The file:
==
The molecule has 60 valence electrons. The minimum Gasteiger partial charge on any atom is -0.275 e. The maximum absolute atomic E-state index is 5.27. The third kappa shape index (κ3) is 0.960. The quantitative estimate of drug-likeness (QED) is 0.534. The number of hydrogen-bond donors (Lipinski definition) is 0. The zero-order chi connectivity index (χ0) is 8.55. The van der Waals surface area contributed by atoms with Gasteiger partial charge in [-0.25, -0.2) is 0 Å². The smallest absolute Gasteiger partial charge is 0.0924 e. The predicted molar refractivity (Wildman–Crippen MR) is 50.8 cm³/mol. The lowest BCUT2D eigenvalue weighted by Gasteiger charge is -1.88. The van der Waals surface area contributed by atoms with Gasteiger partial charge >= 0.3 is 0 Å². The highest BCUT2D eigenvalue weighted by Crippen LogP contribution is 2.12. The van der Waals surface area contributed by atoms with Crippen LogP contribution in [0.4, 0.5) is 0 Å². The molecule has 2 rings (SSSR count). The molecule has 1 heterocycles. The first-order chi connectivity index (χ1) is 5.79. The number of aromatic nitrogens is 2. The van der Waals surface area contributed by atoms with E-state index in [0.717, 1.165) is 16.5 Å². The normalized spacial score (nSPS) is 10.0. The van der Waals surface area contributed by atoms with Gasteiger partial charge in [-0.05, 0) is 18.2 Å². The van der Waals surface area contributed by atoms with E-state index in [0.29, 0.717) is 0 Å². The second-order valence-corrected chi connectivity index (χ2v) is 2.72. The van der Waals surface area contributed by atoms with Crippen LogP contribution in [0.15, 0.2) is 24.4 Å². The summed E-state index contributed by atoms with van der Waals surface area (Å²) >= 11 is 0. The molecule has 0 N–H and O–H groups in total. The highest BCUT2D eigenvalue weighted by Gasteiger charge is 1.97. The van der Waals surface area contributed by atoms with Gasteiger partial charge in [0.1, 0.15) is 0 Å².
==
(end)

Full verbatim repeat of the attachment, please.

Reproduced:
The molecule has 60 valence electrons. The minimum Gasteiger partial charge on any atom is -0.275 e. The maximum absolute atomic E-state index is 5.27. The third kappa shape index (κ3) is 0.960. The quantitative estimate of drug-likeness (QED) is 0.534. The number of hydrogen-bond donors (Lipinski definition) is 0. The zero-order chi connectivity index (χ0) is 8.55. The van der Waals surface area contributed by atoms with Gasteiger partial charge in [-0.25, -0.2) is 0 Å². The smallest absolute Gasteiger partial charge is 0.0924 e. The predicted molar refractivity (Wildman–Crippen MR) is 50.8 cm³/mol. The lowest BCUT2D eigenvalue weighted by Gasteiger charge is -1.88. The van der Waals surface area contributed by atoms with Gasteiger partial charge >= 0.3 is 0 Å². The highest BCUT2D eigenvalue weighted by Crippen LogP contribution is 2.12. The van der Waals surface area contributed by atoms with Crippen LogP contribution in [0.4, 0.5) is 0 Å². The molecule has 2 rings (SSSR count). The molecule has 1 heterocycles. The first-order chi connectivity index (χ1) is 5.79. The number of aromatic nitrogens is 2. The van der Waals surface area contributed by atoms with E-state index in [0.717, 1.165) is 16.5 Å². The normalized spacial score (nSPS) is 10.0. The van der Waals surface area contributed by atoms with Gasteiger partial charge in [-0.05, 0) is 18.2 Å². The van der Waals surface area contributed by atoms with E-state index in [0.29, 0.717) is 0 Å². The second-order valence-corrected chi connectivity index (χ2v) is 2.72. The van der Waals surface area contributed by atoms with Crippen LogP contribution in [0.15, 0.2) is 24.4 Å². The summed E-state index contributed by atoms with van der Waals surface area (Å²) >= 11 is 0. The molecule has 0 N–H and O–H groups in total. The highest BCUT2D eigenvalue weighted by Gasteiger charge is 1.97. The van der Waals surface area contributed by atoms with Gasteiger partial charge in [0.1, 0.15) is 0 Å².